This wouldn’t be so bad—even the kids who fail get to eat and sleep free for a few months out of each year—except for its effects on the remainder of the students (and some professors). For example, when last I taught, students in two classes expected that I would cancel class the day after the game with the traditional rival. The day after, mind. Other profs did as much for them. It was traditional.

I refused, of course, using the old-fashioned argument that their studies were more important, and that if I had to be in class, they did, too. Come the day after, the census was down a bit, but not substantially. Missing, of course, were two members of the football team. Presumably they were recuperating.

15 thoughts on “Are Student Athletes Worse Than Other Students? Deadspin Contest Leave a comment

  1. When I was in college the athletes were famous (infamous?) for their lack of intellectual ability. They were never going to be chemists, mathematicians, physicists, or engineers. They might get a degree in phys ed or business administration.

  2. I know this is totally OT, but as card carrying Bayesian, what do you think of the new approach of McShane and Wyner to evaluating paleo proxy reconstructions through a Bayesian model? The skeptic world is abuzz with this new paper which does appear to be direct shot at Mann et. al. The authors’ pedigrees are impressive with Stanford and Wharton PhD’s (yes, I know, not Cornell, but not too shabby either) and the statistical journal is reputable. If this holds up, it could be a game changer.

  3. I’m surprised by this post. Are we saying all athletes are “academically challenged”, some athletes or athletes compared to some “non athletic” norm? Or something else entirely? I’m not sure what school Ray attended but I know a number of athletes that now hold Ph.Ds in the sciences, MDs and MBAs from “elite” universities. In fact I would say that student athletes knew more about a work ethic than many on campus. And despite the fact that some like to paint the athlete as hard drinking eternal party-goers- the reality is -it is very tough to go out drinking every night with the Liberal Arts majors and still hit the weight room at 6AM.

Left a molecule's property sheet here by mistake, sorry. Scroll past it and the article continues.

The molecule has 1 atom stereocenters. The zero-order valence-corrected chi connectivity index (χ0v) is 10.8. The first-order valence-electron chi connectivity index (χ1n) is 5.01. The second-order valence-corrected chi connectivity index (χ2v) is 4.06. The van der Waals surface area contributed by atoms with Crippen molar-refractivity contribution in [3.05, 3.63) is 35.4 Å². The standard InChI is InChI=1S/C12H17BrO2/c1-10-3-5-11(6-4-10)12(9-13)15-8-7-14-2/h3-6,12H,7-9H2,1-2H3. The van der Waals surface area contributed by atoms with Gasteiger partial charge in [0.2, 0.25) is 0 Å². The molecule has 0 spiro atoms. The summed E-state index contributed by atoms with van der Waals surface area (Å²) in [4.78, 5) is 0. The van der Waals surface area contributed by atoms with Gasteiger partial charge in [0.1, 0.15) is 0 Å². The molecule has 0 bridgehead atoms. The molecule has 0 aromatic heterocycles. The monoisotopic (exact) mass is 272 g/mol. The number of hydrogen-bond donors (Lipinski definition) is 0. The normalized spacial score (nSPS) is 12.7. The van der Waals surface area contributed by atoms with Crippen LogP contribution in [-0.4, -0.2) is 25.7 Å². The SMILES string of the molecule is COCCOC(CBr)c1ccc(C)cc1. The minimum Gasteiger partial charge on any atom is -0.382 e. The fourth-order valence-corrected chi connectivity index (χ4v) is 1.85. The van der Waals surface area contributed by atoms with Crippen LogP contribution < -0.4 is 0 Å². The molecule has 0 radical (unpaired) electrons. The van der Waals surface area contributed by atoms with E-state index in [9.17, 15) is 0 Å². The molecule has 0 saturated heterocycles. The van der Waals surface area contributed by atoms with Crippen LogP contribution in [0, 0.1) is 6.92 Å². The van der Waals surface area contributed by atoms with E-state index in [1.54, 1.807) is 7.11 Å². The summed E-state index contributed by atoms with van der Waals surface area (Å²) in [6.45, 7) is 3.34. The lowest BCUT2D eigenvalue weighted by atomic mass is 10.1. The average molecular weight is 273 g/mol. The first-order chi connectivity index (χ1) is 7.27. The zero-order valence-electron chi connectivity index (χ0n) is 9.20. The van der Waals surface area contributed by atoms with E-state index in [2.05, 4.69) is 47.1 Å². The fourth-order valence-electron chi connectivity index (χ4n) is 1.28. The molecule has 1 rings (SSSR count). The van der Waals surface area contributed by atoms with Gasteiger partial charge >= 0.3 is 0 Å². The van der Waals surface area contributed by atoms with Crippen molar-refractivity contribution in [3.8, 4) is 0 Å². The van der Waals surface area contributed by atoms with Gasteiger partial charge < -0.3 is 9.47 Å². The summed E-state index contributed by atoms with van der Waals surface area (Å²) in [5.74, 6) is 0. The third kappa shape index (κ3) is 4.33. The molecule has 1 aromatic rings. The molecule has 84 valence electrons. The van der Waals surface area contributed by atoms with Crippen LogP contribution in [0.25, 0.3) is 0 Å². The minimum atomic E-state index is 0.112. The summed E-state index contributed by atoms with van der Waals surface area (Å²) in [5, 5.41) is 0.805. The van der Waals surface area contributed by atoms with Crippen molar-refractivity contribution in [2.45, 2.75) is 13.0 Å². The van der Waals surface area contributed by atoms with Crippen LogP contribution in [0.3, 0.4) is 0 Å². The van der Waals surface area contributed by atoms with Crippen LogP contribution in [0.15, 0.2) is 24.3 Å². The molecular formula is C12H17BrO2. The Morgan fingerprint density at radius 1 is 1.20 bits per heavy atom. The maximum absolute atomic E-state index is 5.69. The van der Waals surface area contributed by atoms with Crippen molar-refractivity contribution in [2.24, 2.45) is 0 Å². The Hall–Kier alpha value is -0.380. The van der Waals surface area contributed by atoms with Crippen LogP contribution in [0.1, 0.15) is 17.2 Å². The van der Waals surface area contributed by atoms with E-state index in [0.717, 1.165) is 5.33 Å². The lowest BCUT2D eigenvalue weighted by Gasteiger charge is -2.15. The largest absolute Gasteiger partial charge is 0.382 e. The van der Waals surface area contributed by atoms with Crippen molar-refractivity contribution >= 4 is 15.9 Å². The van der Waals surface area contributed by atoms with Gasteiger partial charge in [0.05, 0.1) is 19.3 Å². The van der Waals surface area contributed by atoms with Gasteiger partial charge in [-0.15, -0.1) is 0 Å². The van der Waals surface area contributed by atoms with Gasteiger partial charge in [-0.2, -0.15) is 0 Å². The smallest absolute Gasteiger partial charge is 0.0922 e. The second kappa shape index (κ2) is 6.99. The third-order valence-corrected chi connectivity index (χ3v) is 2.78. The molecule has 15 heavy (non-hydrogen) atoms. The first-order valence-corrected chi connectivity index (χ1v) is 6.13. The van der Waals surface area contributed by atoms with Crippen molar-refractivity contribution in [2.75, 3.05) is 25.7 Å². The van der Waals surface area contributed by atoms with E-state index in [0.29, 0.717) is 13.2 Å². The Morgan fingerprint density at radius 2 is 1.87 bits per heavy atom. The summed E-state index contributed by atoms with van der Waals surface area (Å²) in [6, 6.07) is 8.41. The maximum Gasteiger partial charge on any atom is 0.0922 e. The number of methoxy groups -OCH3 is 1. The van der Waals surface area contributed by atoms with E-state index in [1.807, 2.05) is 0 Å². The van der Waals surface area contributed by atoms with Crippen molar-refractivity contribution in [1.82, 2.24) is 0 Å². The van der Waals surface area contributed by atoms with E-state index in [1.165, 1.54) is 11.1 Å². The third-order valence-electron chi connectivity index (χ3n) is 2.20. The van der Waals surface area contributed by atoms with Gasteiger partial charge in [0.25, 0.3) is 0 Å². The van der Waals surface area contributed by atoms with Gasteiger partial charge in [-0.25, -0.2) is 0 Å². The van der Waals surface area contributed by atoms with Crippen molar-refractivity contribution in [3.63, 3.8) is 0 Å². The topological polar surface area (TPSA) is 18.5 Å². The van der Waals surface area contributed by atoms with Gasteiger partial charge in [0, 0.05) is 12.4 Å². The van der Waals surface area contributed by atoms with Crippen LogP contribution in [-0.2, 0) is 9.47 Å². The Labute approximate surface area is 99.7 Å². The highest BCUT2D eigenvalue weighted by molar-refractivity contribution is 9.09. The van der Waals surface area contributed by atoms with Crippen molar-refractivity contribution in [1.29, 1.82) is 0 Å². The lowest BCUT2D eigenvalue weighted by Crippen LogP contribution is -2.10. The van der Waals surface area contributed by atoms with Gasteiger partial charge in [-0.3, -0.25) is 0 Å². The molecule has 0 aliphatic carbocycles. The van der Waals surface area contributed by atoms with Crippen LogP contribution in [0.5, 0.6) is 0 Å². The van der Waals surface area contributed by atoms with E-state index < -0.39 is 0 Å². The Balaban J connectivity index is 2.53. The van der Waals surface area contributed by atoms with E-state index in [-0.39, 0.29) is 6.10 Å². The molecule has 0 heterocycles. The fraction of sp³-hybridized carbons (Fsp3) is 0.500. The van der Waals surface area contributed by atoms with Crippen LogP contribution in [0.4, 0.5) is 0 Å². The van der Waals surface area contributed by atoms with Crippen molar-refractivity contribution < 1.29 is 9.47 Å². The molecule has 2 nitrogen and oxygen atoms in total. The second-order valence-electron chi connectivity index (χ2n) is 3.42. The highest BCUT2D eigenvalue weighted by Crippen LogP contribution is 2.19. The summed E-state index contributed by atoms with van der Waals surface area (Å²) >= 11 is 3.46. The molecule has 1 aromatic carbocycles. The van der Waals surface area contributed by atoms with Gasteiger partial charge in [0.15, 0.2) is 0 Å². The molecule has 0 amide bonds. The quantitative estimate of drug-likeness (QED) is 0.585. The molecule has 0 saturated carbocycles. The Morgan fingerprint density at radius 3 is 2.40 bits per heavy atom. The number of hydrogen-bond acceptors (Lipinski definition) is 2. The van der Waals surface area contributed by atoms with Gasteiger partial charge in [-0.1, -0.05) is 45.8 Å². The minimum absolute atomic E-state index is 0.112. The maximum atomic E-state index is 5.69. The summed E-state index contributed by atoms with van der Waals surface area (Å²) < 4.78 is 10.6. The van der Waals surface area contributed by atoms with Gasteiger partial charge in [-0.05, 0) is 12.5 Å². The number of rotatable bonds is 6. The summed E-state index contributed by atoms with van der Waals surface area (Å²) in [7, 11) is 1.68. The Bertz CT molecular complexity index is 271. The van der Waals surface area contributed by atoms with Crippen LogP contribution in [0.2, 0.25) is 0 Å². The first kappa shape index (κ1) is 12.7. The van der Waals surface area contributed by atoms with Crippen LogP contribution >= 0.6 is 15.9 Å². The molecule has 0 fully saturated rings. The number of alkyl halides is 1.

4. It’s worse than “dumbness.” There’s a direct conflict of interest on the part of universities, and a monopoly on student-athlete time for athletics. Yes, there are a LOT of dumb student-athletes to fill uniforms, but there’s a lot more going on that makes even the smart kids look dumb, which impacts (ruins?) their entire lives for maybe a few minutes of fame “now.” It even drives many of the smart ones away. Winning and academic achievement are often in direct conflict with each other, and more often than not, “winning” wins. Matt doesn’t get into that, but in some cases the “dumbness” is an institutional problem, even a direct action of the coaches and administration, and not necessarily the student’s fault.

    I’ve seen a lot of conflicts with athletics as my school. I’m not even at a “football factory” –mine is a small private school. We aren’t allowed to schedule required classes outside of 8:00 am to 11:00 am and 12:00 noon to 3:00 pm because of athletics, for instance. That sounds nice, but it mangles both student schedules and faculty availability. Learning is work, not a passive activity. Plus, some sports have weight lifting and other conditioning in the morning AND normal practice every day at 3:00pm. And after you spent 2 hours running and lifting weights, are you going to be at your best (or even awake) for your 9:00 am class? Or to do your homework that evening after practice and time on the training table? So, you tell me, which is more important, class time or practice time?

    BTW, Matt–many, many men’s basketball programs also make money. It’s actually easier for basketball to make money than football, especially for a smaller school, because it usually isn’t as expense-laden as football (smaller roster, no helmets and pads, more games per season so there are more income opportunities). Our football program is non-scholarship and only makes red ink, but the basketball team is “big time.”